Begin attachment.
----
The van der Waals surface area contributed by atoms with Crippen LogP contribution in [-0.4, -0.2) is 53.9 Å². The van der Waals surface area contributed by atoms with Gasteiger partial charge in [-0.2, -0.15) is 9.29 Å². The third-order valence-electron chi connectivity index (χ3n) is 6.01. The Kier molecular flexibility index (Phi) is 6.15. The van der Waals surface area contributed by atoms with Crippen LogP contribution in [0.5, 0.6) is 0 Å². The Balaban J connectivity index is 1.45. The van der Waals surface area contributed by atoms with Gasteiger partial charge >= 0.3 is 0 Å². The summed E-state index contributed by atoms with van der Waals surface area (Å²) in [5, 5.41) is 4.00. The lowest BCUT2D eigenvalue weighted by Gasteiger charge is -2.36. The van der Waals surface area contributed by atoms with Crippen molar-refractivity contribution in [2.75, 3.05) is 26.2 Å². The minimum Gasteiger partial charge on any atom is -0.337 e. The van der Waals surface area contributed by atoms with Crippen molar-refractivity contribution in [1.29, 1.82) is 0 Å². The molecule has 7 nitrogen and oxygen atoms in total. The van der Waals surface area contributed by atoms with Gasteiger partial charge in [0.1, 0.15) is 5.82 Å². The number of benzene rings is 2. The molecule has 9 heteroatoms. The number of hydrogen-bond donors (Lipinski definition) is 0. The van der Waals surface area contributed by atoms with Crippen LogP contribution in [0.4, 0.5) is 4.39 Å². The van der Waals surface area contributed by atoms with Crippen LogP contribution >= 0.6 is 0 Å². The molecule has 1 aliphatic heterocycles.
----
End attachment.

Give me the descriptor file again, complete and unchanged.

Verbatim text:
The van der Waals surface area contributed by atoms with Crippen LogP contribution in [-0.4, -0.2) is 53.9 Å². The van der Waals surface area contributed by atoms with Gasteiger partial charge in [-0.2, -0.15) is 9.29 Å². The third-order valence-electron chi connectivity index (χ3n) is 6.01. The Kier molecular flexibility index (Phi) is 6.15. The van der Waals surface area contributed by atoms with Crippen LogP contribution in [0.5, 0.6) is 0 Å². The Balaban J connectivity index is 1.45. The van der Waals surface area contributed by atoms with Gasteiger partial charge >= 0.3 is 0 Å². The summed E-state index contributed by atoms with van der Waals surface area (Å²) in [5, 5.41) is 4.00. The lowest BCUT2D eigenvalue weighted by Gasteiger charge is -2.36. The van der Waals surface area contributed by atoms with Crippen molar-refractivity contribution in [2.75, 3.05) is 26.2 Å². The minimum Gasteiger partial charge on any atom is -0.337 e. The van der Waals surface area contributed by atoms with Crippen molar-refractivity contribution in [1.29, 1.82) is 0 Å². The molecule has 7 nitrogen and oxygen atoms in total. The van der Waals surface area contributed by atoms with Gasteiger partial charge in [0.1, 0.15) is 5.82 Å². The number of benzene rings is 2. The molecule has 9 heteroatoms. The number of hydrogen-bond donors (Lipinski definition) is 0. The van der Waals surface area contributed by atoms with Crippen LogP contribution in [0.4, 0.5) is 4.39 Å². The van der Waals surface area contributed by atoms with Crippen LogP contribution >= 0.6 is 0 Å². The molecule has 1 aliphatic heterocycles.